There’s a classic Simpsons episode called “Homer’s Enemy” where we’re introduced to a new Springfield Nuclear Power Plant co-worker named Frank Grimes. He resents Homer — not only because Homer insists on calling him “Grimey” — but also because he can’t believe someone so inept and lazy as Homer could lead such a charmed life.
What we are witnessing in Kentucky, it seems, is sort of a “reverse Grimey” — where the notion someone so unprepared could become a U.S. Senator feels as unsettling and unlikely as Homer’s promotion to safety inspector.
In case you missed it, during an editorial board interview, Kentucky Secretary of State Alison Lundergan Grimes, refused multiple times to say whether or not she voted for Barack Obama.
But it’s not just what she didn’t say, but how she didn’t say it that made her look so bad. Her prevarication was so pathetic and transparent that it prompted Morning Joe co-host Joe Scarborough to advise, “Don’t treat us like we’re stupid” — and Meet the Press host Chuck Todd to conclude: “I think she disqualified herself.”
Grimes has spent this entire campaign dodging similar questions and spouting similar sound bites (you gotta love the line about the “sanctity of the ballot box”). But this one resonates because a). it’s on video, and b). she couldn’t escape, but instead, was forced to sit there and deny Obama thrice.
The fact that a recent poll showed Grimes leading might, ironically, have made her susceptible to this — by making this race feel relevant (read newsworthy) again.
At least, that’s my theory. Who knows why some things go viral and others don’t.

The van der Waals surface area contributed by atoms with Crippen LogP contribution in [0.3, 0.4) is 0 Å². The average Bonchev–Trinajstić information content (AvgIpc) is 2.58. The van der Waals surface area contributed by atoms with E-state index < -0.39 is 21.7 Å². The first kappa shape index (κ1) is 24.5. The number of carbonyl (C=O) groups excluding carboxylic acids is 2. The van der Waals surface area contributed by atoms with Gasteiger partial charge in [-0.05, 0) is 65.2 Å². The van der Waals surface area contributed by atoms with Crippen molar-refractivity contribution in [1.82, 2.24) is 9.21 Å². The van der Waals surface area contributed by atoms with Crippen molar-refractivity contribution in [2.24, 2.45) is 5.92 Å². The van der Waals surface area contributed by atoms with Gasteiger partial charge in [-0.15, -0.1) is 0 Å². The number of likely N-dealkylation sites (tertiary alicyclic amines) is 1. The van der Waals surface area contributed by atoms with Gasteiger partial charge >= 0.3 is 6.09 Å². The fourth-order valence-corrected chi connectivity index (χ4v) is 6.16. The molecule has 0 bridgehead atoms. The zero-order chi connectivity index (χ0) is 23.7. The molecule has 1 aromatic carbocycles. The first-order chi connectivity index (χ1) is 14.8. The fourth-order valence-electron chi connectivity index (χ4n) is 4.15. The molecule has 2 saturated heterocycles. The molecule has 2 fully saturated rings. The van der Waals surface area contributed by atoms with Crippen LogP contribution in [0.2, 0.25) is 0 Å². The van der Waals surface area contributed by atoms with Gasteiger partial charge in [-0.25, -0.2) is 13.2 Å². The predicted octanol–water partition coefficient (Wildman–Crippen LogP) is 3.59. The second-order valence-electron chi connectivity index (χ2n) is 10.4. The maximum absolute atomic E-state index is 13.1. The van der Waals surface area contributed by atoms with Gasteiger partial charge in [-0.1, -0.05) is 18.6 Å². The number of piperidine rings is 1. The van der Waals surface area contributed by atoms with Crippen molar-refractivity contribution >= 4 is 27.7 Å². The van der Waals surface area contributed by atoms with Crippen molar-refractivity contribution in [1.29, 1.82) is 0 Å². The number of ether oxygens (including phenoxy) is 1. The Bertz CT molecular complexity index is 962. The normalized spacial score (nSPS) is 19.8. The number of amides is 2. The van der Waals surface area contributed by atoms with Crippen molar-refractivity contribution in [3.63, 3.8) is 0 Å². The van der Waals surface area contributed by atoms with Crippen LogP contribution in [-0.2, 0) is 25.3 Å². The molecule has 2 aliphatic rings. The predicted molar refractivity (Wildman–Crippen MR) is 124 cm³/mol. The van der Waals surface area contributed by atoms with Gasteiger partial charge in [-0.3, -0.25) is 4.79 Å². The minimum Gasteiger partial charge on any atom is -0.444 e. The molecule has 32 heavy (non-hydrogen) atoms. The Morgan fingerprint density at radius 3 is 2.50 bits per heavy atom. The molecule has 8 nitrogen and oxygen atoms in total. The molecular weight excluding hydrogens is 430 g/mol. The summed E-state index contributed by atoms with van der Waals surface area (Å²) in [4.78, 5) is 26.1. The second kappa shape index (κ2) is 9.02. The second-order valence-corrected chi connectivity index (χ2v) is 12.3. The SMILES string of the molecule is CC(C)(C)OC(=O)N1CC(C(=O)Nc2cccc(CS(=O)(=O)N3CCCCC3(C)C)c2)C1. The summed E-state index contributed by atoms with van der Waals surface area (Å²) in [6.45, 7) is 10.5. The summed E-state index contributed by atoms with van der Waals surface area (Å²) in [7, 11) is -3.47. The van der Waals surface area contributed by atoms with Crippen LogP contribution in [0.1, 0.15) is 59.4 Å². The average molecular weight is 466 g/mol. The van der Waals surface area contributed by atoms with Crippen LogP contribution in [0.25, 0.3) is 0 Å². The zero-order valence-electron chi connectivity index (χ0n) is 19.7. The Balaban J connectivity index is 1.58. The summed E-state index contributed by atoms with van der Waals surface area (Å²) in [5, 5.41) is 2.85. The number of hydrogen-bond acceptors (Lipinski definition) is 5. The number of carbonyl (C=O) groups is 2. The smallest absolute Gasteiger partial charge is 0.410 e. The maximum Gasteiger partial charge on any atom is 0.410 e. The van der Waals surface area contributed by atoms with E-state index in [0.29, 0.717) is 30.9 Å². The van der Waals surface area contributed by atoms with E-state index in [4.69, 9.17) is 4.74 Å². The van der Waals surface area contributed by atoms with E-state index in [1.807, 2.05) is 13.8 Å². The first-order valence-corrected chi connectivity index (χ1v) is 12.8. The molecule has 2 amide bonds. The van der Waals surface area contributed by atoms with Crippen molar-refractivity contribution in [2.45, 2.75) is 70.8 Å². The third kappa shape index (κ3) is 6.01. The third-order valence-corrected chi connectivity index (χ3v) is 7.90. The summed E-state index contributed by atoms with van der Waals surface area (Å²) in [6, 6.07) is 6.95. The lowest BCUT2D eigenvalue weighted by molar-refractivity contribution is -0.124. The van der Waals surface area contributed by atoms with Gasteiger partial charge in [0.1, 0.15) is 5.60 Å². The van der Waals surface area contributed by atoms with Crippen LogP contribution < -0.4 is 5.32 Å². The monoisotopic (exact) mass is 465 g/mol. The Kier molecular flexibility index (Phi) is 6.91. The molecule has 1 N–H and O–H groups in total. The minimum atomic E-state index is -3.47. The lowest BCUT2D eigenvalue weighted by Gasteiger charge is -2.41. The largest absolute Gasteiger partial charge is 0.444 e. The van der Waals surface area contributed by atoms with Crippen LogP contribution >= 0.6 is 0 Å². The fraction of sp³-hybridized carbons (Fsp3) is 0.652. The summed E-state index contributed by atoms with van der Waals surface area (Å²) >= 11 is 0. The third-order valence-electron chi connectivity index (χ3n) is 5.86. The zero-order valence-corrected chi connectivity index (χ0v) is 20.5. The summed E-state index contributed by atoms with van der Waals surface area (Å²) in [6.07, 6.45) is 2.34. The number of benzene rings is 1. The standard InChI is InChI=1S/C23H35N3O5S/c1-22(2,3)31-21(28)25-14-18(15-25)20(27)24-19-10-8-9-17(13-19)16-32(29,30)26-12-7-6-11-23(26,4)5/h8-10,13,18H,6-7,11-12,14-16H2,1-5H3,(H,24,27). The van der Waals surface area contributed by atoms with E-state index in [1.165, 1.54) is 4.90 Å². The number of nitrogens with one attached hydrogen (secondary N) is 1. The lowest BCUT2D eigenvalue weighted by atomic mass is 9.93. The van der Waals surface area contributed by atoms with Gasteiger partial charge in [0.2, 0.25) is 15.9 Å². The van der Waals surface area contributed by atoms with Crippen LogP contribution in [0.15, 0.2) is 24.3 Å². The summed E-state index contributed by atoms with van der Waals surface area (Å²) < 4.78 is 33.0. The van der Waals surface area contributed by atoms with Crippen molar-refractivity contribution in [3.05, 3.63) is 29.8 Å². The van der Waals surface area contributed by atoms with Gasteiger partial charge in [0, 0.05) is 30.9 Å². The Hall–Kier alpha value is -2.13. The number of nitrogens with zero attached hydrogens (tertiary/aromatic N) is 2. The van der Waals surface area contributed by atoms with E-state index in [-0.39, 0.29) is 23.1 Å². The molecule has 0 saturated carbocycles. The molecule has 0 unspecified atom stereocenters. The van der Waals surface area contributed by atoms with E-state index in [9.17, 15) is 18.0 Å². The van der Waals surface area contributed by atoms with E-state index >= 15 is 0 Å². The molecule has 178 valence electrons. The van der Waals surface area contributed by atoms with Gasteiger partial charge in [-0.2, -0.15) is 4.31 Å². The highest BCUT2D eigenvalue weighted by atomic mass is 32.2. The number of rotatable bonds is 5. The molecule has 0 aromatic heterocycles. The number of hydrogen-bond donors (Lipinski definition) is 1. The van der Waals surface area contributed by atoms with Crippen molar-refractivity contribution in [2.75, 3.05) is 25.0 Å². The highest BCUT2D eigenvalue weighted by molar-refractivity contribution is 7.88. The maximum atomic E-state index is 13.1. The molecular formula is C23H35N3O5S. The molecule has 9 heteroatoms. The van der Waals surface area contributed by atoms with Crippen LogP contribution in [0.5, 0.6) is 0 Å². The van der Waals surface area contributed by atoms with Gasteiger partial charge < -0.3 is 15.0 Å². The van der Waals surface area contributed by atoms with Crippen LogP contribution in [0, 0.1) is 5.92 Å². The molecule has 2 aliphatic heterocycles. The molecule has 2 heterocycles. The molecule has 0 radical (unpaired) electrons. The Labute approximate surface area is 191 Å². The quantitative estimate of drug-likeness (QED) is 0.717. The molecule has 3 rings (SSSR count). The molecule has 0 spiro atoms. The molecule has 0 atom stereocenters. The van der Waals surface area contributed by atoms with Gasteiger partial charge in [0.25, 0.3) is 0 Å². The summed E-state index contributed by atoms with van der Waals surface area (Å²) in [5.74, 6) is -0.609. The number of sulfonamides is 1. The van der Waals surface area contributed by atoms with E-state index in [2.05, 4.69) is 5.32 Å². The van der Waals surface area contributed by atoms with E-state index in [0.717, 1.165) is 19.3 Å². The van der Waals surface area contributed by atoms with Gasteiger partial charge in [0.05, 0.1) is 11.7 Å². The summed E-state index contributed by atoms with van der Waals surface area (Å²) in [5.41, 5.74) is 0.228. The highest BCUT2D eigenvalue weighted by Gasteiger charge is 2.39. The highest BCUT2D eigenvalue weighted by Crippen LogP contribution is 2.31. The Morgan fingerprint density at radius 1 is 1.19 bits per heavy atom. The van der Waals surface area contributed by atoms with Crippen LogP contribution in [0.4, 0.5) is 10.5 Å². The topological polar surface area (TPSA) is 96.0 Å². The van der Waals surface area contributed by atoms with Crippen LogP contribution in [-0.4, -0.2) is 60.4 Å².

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On a somewhat related note, my column for The Week yesterday dealt with the interesting fact that Mitch McConnell is essentially tied with Grimes amongst women voters.
I’ve received lots of feedback, as you might imagine. Some readers point out that the gender gap only applies to non-white women; others note that unmarried, college-educated women are the GOP’s big problem — that they do just fine with married women.
We can try to parse this to death, but why not consider how potent this issue has been? For example, in a 2013 Washington Post survey that came out just before the narrowly-decided gubernatorial election in Virginia last November, the Republican candidate was actually winning the male vote — but, among women, was trailing the Democrat “by 24 points — 58 percent to 34 percent.”
Interestingly, the Democrat running in Virginia was a man (now-Gov. Terry McAuliffe) who left his wife’s bedside to do politics while she gave birth. Aside from Sen. Claire McCaskill, female candidates haven’t typically been the beneficiaries of the “war on women’s” ability to hurt male Republicans.
Could it be that female Democratic candidates are ironically the least likely to be able to exploit the gender gap? According to one strategist, that might be the case:
— Liz Mair (@LizMair) October 10, 2014
Read the whole piece here.